tue 27/02/2024

BFI

Blu-ray: The Eternal Daughter

In Présages, Joanna Hogg talks about ghosts. This short film from 2023, commissioned by the Pompidou Centre, is included as one of the special features in the new BFI Blu-ray release of Hogg's intensely atmospheric The Eternal Daughter, with its...

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Blu-ray: Life on the Line

Wax lyrical about the contents of a British Transport Films short and you might start sounding like a Daily Mail columnist, railing about things being better back in the day. On the evidence of this 15th volume in the BFI’s anthology series, many...

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Scala!!! interview with documentary co-directors Jane Giles and Ali Catterall

There’s no shortage of documentaries about movie stars, film directors and production studios in their heydays, but very little attention has been paid to the cinemas that showed the movies they made or the diverse audiences they attracted.Opening...

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Best of 2023: Film

Numbers indicate if entries are listed in order of preferenceSaskia BaronAnatomy of a FallBrokerFallen LeavesJoylandKillers of the Flower MoonOtto Baxter: Not a F**ing Horror StoryReturn to SeoulSt OmerScrapperA Thousand and OneThe reason I go to...

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Powell and Pressburger: A Celtic storm brewing

“Nothing is stronger than true love,” a young laird says to a headstrong young woman in Michael Powell and Emeric Pressburger’s I Know Where I’m Going! (1945), his voice heard above the sounds of wind and waves. She replies, “No, nothing.”Even as...

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Michael Powell: a happy time with Bartók’s Bluebeard

In his final years Michael Powell mooted the possibility of a Bartók trilogy. He wanted to add to the growing popularity of his work on Bluebeard’s Castle, the deepest of one-act operas, an idea he had previously rejected of filming the lurid "...

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DVD/Blu-ray: 23 Seconds to Eternity

The KLF are endlessly fascinating. There’s never been a “pop group” like them. From the late Eighties into the early Nineties, they treated music, especially electronic dance music, as a laboratory for lunatic experiment. Unlike most avant-garde...

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Powell and Pressburger: the glueman cometh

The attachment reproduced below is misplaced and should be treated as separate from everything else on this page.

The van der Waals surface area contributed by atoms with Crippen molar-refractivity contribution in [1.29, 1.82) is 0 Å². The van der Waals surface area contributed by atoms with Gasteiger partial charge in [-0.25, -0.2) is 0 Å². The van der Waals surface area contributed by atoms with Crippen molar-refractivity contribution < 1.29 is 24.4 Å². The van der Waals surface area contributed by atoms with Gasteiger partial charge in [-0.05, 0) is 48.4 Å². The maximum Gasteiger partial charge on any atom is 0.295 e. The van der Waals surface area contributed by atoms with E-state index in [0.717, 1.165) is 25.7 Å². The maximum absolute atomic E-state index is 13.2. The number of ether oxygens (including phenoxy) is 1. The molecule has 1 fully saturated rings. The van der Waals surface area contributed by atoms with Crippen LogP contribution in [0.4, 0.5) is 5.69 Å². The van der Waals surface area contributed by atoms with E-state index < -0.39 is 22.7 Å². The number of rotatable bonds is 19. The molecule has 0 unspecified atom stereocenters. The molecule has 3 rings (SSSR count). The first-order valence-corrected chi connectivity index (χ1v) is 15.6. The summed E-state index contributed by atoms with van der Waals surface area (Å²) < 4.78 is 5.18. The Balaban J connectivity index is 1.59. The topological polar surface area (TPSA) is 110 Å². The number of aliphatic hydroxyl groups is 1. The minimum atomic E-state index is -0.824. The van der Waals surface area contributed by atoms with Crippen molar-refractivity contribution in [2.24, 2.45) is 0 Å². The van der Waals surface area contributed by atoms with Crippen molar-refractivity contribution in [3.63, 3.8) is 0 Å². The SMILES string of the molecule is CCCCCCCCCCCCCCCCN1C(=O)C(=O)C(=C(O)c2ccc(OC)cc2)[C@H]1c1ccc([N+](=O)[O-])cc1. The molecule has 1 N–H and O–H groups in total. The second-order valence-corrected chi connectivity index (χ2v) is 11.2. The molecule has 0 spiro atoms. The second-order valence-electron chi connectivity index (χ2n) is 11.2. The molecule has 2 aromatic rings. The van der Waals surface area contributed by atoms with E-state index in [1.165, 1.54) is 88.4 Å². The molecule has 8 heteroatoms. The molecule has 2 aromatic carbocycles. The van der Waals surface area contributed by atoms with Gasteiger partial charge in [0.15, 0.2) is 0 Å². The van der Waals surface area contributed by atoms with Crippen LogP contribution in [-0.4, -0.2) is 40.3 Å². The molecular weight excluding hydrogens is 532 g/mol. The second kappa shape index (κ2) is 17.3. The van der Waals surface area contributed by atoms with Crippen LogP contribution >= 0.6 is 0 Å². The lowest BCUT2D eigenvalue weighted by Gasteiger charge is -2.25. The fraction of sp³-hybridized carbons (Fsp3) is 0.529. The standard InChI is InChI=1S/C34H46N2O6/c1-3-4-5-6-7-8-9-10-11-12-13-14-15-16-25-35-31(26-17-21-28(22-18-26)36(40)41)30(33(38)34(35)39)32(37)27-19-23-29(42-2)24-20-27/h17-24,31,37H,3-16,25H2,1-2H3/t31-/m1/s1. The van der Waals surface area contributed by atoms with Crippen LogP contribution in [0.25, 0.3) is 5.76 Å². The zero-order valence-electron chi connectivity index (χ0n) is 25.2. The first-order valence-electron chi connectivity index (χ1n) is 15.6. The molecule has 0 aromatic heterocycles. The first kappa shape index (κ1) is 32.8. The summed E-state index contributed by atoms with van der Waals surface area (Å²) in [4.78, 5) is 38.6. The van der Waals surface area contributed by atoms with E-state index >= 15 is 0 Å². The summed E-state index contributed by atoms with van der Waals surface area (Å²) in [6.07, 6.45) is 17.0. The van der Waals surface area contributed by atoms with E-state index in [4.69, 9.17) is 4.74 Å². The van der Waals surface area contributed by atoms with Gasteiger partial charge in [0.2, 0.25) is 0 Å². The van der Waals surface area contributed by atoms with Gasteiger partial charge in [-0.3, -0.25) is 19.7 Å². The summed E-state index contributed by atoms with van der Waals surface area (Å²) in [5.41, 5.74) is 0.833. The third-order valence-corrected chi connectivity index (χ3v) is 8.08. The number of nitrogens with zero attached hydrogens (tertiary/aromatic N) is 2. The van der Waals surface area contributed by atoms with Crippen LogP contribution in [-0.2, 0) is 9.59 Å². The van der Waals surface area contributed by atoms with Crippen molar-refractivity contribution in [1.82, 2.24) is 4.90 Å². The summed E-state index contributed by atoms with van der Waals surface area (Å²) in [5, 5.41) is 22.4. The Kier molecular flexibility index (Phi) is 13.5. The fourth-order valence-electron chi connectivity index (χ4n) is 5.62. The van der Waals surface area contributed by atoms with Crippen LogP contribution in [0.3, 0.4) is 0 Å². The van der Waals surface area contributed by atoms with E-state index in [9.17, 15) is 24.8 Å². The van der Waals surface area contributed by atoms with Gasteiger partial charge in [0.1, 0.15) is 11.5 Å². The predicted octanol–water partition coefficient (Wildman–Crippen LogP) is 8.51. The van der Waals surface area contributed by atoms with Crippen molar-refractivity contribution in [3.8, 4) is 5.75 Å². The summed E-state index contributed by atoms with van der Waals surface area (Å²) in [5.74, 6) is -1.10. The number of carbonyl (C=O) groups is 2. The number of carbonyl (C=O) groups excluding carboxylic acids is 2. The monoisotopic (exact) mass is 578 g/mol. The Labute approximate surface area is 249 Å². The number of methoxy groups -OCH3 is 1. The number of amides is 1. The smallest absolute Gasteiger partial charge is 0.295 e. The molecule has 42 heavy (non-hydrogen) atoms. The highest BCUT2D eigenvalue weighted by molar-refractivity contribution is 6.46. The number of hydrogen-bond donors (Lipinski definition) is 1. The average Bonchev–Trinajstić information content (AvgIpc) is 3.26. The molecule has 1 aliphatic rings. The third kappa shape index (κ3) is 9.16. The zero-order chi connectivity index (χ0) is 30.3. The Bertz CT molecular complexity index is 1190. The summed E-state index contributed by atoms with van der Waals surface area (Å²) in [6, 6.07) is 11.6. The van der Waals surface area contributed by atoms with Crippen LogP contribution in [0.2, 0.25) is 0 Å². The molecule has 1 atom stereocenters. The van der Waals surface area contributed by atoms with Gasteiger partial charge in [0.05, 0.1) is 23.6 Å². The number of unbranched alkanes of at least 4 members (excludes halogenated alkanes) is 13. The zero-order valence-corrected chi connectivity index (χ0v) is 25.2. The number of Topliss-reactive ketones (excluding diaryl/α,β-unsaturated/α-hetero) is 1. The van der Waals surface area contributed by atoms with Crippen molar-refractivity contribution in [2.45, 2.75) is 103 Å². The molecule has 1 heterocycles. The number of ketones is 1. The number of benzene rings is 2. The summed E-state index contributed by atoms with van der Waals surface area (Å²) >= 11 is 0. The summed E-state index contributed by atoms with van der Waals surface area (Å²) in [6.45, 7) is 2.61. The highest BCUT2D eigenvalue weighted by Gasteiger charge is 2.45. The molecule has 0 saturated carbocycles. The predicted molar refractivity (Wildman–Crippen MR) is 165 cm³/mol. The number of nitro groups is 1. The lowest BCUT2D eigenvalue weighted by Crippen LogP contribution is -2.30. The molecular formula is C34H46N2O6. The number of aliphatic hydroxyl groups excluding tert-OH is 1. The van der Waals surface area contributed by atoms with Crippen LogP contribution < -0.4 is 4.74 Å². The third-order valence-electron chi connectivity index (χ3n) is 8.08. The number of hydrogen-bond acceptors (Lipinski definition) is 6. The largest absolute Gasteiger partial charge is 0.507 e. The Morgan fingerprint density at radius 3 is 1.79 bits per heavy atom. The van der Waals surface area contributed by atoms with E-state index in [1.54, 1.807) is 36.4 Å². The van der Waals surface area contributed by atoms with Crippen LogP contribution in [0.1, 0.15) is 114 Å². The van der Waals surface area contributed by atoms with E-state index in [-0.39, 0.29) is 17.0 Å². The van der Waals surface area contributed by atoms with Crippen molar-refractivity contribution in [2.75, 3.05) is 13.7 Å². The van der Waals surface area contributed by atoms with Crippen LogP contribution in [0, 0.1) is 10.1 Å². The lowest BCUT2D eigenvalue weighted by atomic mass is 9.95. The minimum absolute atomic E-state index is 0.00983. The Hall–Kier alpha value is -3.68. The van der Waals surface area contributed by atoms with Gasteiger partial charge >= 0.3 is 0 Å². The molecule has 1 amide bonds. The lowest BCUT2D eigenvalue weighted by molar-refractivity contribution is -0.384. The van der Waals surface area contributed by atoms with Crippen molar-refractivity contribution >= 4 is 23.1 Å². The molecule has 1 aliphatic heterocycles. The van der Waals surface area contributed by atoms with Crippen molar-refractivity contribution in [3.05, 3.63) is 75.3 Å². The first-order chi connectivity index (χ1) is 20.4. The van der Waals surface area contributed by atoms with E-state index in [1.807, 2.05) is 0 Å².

The shop assistant turned World War Two Land Army girl Alison Smith, clad in a summer dress on the sabbath, steps through a glade onto a hilltop track above the village of Chillingbourne in Kent. It’s the same road once taken by medieval...

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Michael Powell interview - 'I had no idea that critics were so innocent'

Michael Powell fell in love with his celluloid mistress in 1921 when he was 16. It’s a love affair that he’s conducted for 65 years. At 81, he’s not stopped dreaming of getting behind the camera again. At Cannes this year he hinted at plans to make...

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Powell and Pressburger's 'The Red Shoes' - art and nothing but

Nobody ever forgets The Red Shoes (1948) because it’s a movie that seems to change the way an audience experiences cinema. A story about a diverse group of individuals collaborating to make art, the film is itself a wonderful example of the process....

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They had a good war: Powell and Pressburger's no-nonsense heroines

In the current reappraisal of Michael Powell and Emeric Pressburger, what to make of the depiction of women in their key films, that striking tribe of Isoldes with chestnut hair and passionate natures?Powell (1905-90), a man of Kent whose love for...

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'Glorious, isn't it?' Michael Powell and Emeric Pressburger's Subversive Cinema

Announcing “A Michael Powell and Emeric Pressburger production” or, alternatively “A Production of the Archers”, an arrow thuds into the centre of a roundel. Whether in black and white or colour, that famous rubric not only conflates the auras of...

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